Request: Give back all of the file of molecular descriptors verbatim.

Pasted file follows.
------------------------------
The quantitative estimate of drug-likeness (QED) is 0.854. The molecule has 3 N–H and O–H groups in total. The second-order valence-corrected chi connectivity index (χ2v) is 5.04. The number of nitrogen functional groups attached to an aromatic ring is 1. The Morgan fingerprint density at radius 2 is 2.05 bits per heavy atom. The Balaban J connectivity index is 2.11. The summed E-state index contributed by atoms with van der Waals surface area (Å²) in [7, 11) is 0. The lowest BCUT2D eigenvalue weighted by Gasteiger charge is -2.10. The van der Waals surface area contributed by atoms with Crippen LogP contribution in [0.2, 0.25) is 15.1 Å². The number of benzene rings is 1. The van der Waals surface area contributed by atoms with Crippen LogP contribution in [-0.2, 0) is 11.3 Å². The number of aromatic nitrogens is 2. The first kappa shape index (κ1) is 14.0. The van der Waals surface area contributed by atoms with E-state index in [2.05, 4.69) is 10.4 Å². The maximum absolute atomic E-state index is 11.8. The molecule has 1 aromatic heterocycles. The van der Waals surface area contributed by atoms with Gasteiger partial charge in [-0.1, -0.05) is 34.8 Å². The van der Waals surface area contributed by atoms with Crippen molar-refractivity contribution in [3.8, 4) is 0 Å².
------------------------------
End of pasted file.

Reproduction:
The quantitative estimate of drug-likeness (QED) is 0.854. The molecule has 3 N–H and O–H groups in total. The second-order valence-corrected chi connectivity index (χ2v) is 5.04. The number of nitrogen functional groups attached to an aromatic ring is 1. The Morgan fingerprint density at radius 2 is 2.05 bits per heavy atom. The Balaban J connectivity index is 2.11. The summed E-state index contributed by atoms with van der Waals surface area (Å²) in [7, 11) is 0. The lowest BCUT2D eigenvalue weighted by Gasteiger charge is -2.10. The van der Waals surface area contributed by atoms with Crippen LogP contribution in [0.2, 0.25) is 15.1 Å². The number of benzene rings is 1. The van der Waals surface area contributed by atoms with Crippen LogP contribution in [-0.2, 0) is 11.3 Å². The number of aromatic nitrogens is 2. The first kappa shape index (κ1) is 14.0. The van der Waals surface area contributed by atoms with E-state index in [2.05, 4.69) is 10.4 Å². The maximum absolute atomic E-state index is 11.8. The molecule has 1 aromatic heterocycles. The van der Waals surface area contributed by atoms with Gasteiger partial charge in [-0.1, -0.05) is 34.8 Å². The van der Waals surface area contributed by atoms with Crippen molar-refractivity contribution in [3.8, 4) is 0 Å².